In 2001, Craig and his father officially formed a family dairy farm partnership. They expanded from 50 cows to 70. Craig owned half the cows; Charles owned the other half and the land. Craig bought a skid loader, something Charles never had but said lessened the manual labor. He said Craig used the loader for everything and was in it most days.

His mother agreed.

“(Farming) was all he ever wanted,” Kim said.

And it was, until it wasn’t.

Five years after the partnership began, Charles said Craig was anxious to break out on his own with his own herd.

“The problem is, there’s work for two and money for one,” Charles said. “Money was tight to make it work for both of us.”

Though hesitant, and all too familiar with the financial constraints of dairy farming, Charles said if Craig could hold off a few more years, he could take over the family farm when Charles turned 50. Charles feared from the beginning, and said so in the newspaper clipping about their partnership, that he didn’t want to pressure his kids to take over and he was concerned about the financial viability of dairy farming.

Despite his hesitation, in 2008, father and son made it official.

“I wasn’t ready yet, but he was, (and) I’m a man of my word,” Charles said. “He wanted it all and I kept true to my word and sold him the other half of the herd. He wanted to get out on his own and make more money.”

Charles had dedicated his life to milking cows, and the sale was a turning point.

“(Initially I was) kind of relieved but, at the same time, it was more than he could handle,” Charles said.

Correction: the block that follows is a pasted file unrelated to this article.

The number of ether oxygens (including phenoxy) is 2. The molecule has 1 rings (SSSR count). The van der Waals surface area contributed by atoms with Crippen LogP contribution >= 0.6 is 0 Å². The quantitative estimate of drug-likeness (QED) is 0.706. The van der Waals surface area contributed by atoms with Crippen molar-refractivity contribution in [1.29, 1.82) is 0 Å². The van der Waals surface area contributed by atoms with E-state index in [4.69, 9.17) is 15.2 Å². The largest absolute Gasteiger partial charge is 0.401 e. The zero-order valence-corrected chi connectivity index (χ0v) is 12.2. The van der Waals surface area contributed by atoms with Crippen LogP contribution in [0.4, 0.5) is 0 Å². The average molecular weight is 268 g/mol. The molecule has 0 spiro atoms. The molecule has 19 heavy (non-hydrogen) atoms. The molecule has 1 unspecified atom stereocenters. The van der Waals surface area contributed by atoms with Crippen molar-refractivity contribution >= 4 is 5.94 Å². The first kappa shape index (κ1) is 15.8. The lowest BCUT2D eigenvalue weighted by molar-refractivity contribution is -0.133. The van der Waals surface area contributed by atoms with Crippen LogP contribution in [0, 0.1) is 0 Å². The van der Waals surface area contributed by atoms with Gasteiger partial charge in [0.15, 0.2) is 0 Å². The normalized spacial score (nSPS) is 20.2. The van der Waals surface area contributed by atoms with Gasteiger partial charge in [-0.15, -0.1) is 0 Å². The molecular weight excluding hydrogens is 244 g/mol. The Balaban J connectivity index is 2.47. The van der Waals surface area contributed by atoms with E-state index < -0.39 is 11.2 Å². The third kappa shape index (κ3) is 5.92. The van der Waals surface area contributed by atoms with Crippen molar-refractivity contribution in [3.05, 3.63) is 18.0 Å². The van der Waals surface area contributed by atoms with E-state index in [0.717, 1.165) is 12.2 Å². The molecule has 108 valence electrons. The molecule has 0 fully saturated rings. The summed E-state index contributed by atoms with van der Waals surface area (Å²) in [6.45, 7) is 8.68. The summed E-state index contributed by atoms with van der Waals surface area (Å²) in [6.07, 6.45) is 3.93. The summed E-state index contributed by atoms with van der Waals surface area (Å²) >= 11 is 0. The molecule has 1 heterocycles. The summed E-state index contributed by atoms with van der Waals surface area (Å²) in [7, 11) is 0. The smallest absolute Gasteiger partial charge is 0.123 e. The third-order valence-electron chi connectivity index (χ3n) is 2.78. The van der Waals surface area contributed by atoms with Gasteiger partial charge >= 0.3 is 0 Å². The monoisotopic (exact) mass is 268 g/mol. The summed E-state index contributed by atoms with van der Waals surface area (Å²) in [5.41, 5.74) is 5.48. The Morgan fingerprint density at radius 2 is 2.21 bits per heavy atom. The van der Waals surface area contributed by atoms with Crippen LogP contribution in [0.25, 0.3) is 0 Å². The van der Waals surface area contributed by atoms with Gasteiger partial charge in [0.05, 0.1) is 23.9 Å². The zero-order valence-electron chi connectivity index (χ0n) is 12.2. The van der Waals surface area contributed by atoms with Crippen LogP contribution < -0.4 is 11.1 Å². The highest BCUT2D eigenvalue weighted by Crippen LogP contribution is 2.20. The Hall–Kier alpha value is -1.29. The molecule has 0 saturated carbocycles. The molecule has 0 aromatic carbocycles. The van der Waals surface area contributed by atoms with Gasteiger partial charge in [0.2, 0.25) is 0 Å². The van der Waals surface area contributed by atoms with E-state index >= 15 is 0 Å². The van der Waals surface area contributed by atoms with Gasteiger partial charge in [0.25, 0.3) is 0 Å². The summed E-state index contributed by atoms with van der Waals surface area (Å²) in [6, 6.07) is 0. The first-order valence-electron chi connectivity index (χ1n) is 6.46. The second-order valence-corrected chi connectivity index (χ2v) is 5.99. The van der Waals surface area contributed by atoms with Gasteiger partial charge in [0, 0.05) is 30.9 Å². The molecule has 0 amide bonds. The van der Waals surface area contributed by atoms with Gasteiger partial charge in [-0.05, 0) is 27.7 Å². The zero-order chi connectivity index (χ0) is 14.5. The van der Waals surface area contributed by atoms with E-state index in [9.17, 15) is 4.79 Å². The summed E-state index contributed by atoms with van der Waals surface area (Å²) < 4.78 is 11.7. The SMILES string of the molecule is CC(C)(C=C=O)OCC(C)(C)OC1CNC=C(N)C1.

Charles helped Craig every day on the farm for the next three years. Together, they fed cows, milked cows, planted and harvested. Craig, who had been renting a house off site, moved into the farmhouse and Charles and Kim moved to Alexandria.

Eventually, Charles had to take an off-farm job to supplement his income and was not able to help with milking, but continued to help with planting and harvesting.

Charles said Craig began to struggle in his absence and Charles tried to intervene and encourage Craig to take on a different profession.

Craig, who joined Leaf Valley Fire & Rescue as a volunteer firefighter straight out of high school, began missing meetings at the fire hall because he had work to do on the farm.

“He had ambition as all hell, it was all about farming,” Charles said.
Kim agreed.

“(It was) 5 o clock in the morning til 10 o’clock at night,” she said.

The couple talked to Craig about selling the cows due to the surmounting pressures; his sister talked to him about getting out.

But, the Thoenneses have a long family history of farming, and talk of selling the farm splintered their relationship.

Charles’ great-grandfather, a German immigrant, spent his life as a farmer. Charles’ father was one of eight brothers and three sisters and all farmed except for one.

Charles and Kim purchased their own farm the year before the drought of 1988 and kept pushing through.